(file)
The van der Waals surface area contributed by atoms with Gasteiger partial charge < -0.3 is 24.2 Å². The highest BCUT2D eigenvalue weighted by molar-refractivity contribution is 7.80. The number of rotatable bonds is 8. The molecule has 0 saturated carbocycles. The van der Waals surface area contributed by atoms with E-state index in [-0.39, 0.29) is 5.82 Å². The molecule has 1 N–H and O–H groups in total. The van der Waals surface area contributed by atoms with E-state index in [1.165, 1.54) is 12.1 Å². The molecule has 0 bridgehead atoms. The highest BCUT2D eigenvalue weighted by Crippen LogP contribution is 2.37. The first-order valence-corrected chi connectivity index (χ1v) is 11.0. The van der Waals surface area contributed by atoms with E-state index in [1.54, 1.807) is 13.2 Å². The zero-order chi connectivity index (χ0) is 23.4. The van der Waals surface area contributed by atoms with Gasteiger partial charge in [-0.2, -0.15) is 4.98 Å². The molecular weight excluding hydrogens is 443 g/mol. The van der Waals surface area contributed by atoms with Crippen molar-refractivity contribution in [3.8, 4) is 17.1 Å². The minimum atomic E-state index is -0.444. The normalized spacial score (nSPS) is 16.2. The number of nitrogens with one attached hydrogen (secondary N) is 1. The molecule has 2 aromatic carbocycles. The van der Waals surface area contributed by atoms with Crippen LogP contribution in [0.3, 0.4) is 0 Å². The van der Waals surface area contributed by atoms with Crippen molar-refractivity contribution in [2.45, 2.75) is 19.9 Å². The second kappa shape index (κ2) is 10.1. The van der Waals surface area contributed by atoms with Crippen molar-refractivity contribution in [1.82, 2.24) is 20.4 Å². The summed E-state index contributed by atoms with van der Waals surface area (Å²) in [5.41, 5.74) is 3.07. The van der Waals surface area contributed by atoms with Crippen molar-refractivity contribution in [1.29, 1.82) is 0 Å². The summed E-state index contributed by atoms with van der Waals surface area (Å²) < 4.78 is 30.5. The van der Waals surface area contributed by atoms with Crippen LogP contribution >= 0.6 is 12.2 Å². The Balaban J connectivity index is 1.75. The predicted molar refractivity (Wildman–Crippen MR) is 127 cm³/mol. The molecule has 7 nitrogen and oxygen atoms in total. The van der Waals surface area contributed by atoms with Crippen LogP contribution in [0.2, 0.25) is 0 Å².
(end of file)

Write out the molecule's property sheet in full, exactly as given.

The van der Waals surface area contributed by atoms with Gasteiger partial charge < -0.3 is 24.2 Å². The highest BCUT2D eigenvalue weighted by molar-refractivity contribution is 7.80. The number of rotatable bonds is 8. The molecule has 0 saturated carbocycles. The van der Waals surface area contributed by atoms with E-state index in [-0.39, 0.29) is 5.82 Å². The molecule has 1 N–H and O–H groups in total. The van der Waals surface area contributed by atoms with E-state index in [1.165, 1.54) is 12.1 Å². The molecule has 0 bridgehead atoms. The highest BCUT2D eigenvalue weighted by Crippen LogP contribution is 2.37. The first-order valence-corrected chi connectivity index (χ1v) is 11.0. The van der Waals surface area contributed by atoms with E-state index in [1.54, 1.807) is 13.2 Å². The zero-order chi connectivity index (χ0) is 23.4. The van der Waals surface area contributed by atoms with Gasteiger partial charge in [-0.2, -0.15) is 4.98 Å². The molecular weight excluding hydrogens is 443 g/mol. The van der Waals surface area contributed by atoms with Crippen molar-refractivity contribution in [3.8, 4) is 17.1 Å². The minimum atomic E-state index is -0.444. The normalized spacial score (nSPS) is 16.2. The number of nitrogens with one attached hydrogen (secondary N) is 1. The molecule has 2 aromatic carbocycles. The van der Waals surface area contributed by atoms with Crippen LogP contribution in [0.3, 0.4) is 0 Å². The van der Waals surface area contributed by atoms with Crippen molar-refractivity contribution in [2.45, 2.75) is 19.9 Å². The second kappa shape index (κ2) is 10.1. The van der Waals surface area contributed by atoms with Crippen molar-refractivity contribution in [1.82, 2.24) is 20.4 Å². The summed E-state index contributed by atoms with van der Waals surface area (Å²) in [5.41, 5.74) is 3.07. The van der Waals surface area contributed by atoms with Crippen molar-refractivity contribution in [1.29, 1.82) is 0 Å². The summed E-state index contributed by atoms with van der Waals surface area (Å²) < 4.78 is 30.5. The van der Waals surface area contributed by atoms with Crippen LogP contribution >= 0.6 is 12.2 Å². The Balaban J connectivity index is 1.75. The predicted molar refractivity (Wildman–Crippen MR) is 127 cm³/mol. The molecule has 7 nitrogen and oxygen atoms in total. The van der Waals surface area contributed by atoms with Crippen LogP contribution in [0.2, 0.25) is 0 Å².